It’s getting easier to predict which movies will become seemingly out-of-nowhere successes on Netflix. While on the television side of the spectrum, flashy new series or returning hits routinely become the top streaming shows, the calculus doesn’t always add up the same way for the streamer’s film library. For instance, this week one of the top films on Netflix was 2018’s 12 Strong, a Chris Hemsworth-led war film set in Afghanistan in the immediate aftermath of 9/11.
When the film was released, it received middling reviews from critics and an unspectacular $70 million at the box office, about half of what Hemsworth’s latest film, Thor: Love and Thunder, made in one weekend. So why is this recent, but mostly forgotten film getting heavy play on the streaming giant? Because of its star.
It seems that whenever a new film is cleaning up at the box office, Netflix users are hungry to keep consuming content from that film’s lead actor(s). The same thing happened recently when Top Gun: Maverick soared to number one at the box office; film lovers at home were hungry to keep consuming Tom Cruise movies, sending Mission: Impossible – Ghost Protocol to the top of Netflix’s most-watched list. If your name is in the zeitgeist, your films will get more play on Netflix.
That’s not the most difficult thing to figure out. Logically, it tracks, but why exactly is 12 Strong doing numbers when Hemsworth has a new Netflix original film, Spiderhead, available as well as films like Extraction, Michael Mann’s Blackhat, and Ron Howard’s F1 biopic Rush? That’s a little more difficult to parse.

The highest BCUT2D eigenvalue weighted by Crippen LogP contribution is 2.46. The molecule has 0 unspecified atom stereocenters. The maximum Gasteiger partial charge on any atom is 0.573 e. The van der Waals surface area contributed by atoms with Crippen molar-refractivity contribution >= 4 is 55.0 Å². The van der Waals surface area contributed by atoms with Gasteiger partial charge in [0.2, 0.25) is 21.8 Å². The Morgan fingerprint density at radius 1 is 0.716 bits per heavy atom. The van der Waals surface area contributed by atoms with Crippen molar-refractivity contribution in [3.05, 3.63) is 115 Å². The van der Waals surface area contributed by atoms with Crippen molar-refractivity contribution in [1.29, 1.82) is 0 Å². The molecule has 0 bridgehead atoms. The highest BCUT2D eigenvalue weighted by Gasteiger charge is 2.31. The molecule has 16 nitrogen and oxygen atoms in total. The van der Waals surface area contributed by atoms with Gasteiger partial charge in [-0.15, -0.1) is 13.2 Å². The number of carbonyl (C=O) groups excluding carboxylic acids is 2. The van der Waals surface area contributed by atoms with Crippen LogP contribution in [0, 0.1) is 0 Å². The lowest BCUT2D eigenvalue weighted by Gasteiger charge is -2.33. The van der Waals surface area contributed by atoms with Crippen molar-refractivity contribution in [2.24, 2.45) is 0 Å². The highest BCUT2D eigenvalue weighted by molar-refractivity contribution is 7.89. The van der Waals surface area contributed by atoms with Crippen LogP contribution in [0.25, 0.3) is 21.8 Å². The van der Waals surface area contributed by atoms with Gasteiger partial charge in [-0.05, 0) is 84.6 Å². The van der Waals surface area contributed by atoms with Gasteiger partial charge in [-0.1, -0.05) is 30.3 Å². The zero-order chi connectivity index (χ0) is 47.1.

12 Strong centers on Hemworth’s Mitch Nelson, a U.S. Army captain with Green Berets Operational Detachment Alpha (ODA) 595 who volunteers to lead 595 into Afghanistan immediately after the terrorist attacks on Sept. 11, 2001. Accompanied by veteran soldier CW5 Hal Spencer (Michael Shannon), Nelson and the 595 fight alongside Northern Alliance leader Abdul Rashid Dostum (Legion’s Navid Negahban) in their battle against the Taliban and their leader Mullah Razzan.
Critics, including our own, were right with their generally less than favorable reviews for 12 Strong. For the most part, it’s a by the numbers war film. There are some great performances by Michael Peña, Shannon, and Negahban, but Hemsworth’s standard action lead doesn’t leave an impression, inviting comparisons to Chris Pratt’s more lifeless action performances. Rob Riggle, who has some real-life experience in the armed services, brings some aggro-authenticity to early scenes in the film, and Taylor Sheridan, who is more known these days as a writer, director, and mastermind behind Paramount’s hit series Yellowstone, appears in a brief, but memorable role.
Still, the film takes a formulaic approach to Nelson and Dostum clashing, then learning to work together, and though there’s plenty of explosions and fire fights to keep the pace of the film up, there’s nothing special about the way any of the action scenes are shot or framed. Worst of all, the film takes an uncritical approach to the United States’ presence in Afghanistan, failing to use hindsight to deliver a deeper message about war and military occupation. One would be led to believe by the film’s storytelling that the war in Afghanistan concluded shortly after the 595’s triumph.
It really seems like Hemsworth’s cultural moment, being the star of one of the highest grossing films of the summer, is the only thing driving this film’s belated success on Netflix. Collaborators of other MCU mainstays must be hoping that their old projects will be the next to see this bump on Netflix. If you worked with a cash cow in the past, then your movie just may get a second wind too.